Trying to use words, and every attempt
Is a wholly new start, and a different kind of failure
Because one has only learnt to get the better of words
For the thing one no longer has to say, or the way in which
One is no longer disposed to say it. And so each venture
Is a new beginning, a raid on the inarticulate
With shabby equipment always deteriorating
In the general mess of imprecision of feeling,
Undisciplined squads of emotion. And what there is to conquer
By strength and submission, has already been discovered
Once or twice, or several times, by men whom one cannot hope
To emulate—but there is no competition—
There is only the fight to recover what has been lost
And found and lost again and again: and now, under conditions
That seem unpropitious. But perhaps neither gain nor loss.
For us, there is only the trying. The rest is not our business.

(T.S. Eliot, East Coker, the second of the Four Quartets)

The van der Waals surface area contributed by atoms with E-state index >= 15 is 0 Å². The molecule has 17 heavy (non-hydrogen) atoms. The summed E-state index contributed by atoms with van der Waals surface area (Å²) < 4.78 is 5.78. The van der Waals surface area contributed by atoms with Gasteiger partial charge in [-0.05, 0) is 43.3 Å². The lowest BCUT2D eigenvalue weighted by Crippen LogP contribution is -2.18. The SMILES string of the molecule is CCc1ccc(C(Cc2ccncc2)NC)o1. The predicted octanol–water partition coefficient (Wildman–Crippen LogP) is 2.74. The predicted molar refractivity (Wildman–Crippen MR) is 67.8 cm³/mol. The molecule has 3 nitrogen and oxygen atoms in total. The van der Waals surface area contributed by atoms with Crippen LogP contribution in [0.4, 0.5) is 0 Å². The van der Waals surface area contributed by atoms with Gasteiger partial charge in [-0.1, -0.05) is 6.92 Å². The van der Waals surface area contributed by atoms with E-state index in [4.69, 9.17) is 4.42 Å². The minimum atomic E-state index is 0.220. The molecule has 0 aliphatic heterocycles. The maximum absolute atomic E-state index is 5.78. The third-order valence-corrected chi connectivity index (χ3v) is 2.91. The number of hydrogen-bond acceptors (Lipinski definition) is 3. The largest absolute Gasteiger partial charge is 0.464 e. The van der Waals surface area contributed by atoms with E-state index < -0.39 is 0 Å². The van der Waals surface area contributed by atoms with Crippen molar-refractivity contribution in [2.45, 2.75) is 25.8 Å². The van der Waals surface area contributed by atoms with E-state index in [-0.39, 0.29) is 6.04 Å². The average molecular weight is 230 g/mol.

(*) opinions on this point differ, and I will freely admit that what I am writing down here is just the way I like it

Lampan 92 is on show now!

If you have recently visited the Industrial Design building in TUDelft, you may have noticed certain disturbances in the main entrance. And if you were there today you have certainly noticed a large almost spherical lamp suspended above your head, close to the security desk.

Does it look familiar? This is the Lampan92 lamp whose building I have discussed in a previous post. And now it has entered reality, which is both exciting and terrifying. This has been a low intensity projects, slowly advancing for over one year. Here is another shot with more context:


Apologies for the bad photograph: better ones will follow. What will also follow is that the lamp will get its own network connections, which in turn will allow us to control from anywhere on the Internet! The installation is powered by Python + Linux + Arduino + Google + cron and wget.

Involved people: the fundamental Aadjan, the helpful Aditya, the faraway Daniel, the very cute Sterre and of course Saint Rob Luxen.

And yes, we knew that it would look smaller once it was up there. At the same time, visual impact is a function of the surface, which is linearly proportional to the number of lamps, and we were not going to build one with 184 lamps – already this one was a nightmare of cabling

© 2011 TU Delft